The predominant extractive industry in the northern part of the Canalway was stone quarrying; south of the continental divide in Akron it was coal mining. Quarrying was regarded as the main industry in Peninsula and at one time its four stone quarries employed 200 men. In addition to stone blocks, quarries produced high quality grindstones. The large stepped ledges of Deep Lock Quarry, located along Riverview Road and the Towpath Trail in Peninsula, testify to the importance of this industry.

The output of several coal mines in Summit and Stark counties played a significant role in the development of these areas and the evolution of Cleveland and Akron industries. Ohio and Erie Canal shipping records for the Port of Cleveland show an increase of one million tons shipped from 1837 to 1847. To facilitate coal shipments mine owners built the Messenger feeder canal in Clinton. This canal ran directly from the coal mines to the narrow area located between two locks that define the Ohio and Erie Canal Historic District in Clinton. Coal distributors in Cleveland advertised coal from “the celebrated mines of Clinton.” Today, the Towpath Trail and several wayside panels provide access to and interpretation of this district.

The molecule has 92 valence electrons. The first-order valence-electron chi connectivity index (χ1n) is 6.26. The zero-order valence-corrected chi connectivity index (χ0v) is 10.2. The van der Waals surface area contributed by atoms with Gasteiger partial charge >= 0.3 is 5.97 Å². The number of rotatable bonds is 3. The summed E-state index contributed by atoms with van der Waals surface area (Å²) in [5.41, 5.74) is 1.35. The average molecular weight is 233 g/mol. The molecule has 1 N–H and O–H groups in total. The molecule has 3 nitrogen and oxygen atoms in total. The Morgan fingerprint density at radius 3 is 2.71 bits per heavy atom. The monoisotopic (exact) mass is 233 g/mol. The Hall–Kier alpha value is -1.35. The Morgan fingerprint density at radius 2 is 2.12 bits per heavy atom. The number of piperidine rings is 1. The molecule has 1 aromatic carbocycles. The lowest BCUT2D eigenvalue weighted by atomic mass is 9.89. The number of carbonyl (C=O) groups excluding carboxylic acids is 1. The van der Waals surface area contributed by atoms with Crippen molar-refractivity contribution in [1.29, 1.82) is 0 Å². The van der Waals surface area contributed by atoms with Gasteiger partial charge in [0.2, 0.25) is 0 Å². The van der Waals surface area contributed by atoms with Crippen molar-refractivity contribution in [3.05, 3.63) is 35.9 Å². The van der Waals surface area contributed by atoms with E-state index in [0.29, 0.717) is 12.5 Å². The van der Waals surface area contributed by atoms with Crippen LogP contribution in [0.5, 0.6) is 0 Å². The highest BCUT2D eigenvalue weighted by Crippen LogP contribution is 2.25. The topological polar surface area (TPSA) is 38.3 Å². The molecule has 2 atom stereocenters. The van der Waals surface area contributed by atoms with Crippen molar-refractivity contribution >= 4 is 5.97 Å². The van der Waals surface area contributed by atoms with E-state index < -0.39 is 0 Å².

Cleveland’s Warehouse District evidences the city's late 19th-century industrial growth and the convergence of transportation options. The Ohio and Erie Canal traffic, steamship commerce on Lake Erie, and the role of Cleveland as a major Midwest railroad hub all contributed to its great commercial and industrial growth. This resulted in a concentration of warehouses, a historic district including 70 buildings and covering nearly 55 acres. This Victorian era commercial cityscape includes large warehouses for hardware distributors, marine suppliers, garment manufacturers and smaller wholesale and retail establishments for dry goods, grocers, tool suppliers, and ship handlers.

Along with the smokestacks and mills came company towns and entire planned neighborhoods. The Jaite Company town in CVNP consists of several catalogue houses across from a Cuyahoga River paper plant. Barberton is a city laid out in its entirety by O.C. Barber as a manufacturing district and home to his own Diamond Match Company. The Diamond Match Company, once covered two city blocks and produced well over a hundred million matches a day. Barber’s Anna Dean Farm was a large scale experimental farm on the outskirts of Barberton. Some of the original large brick and art stone farm buildings remain as the Anna Dean Farm Historic District.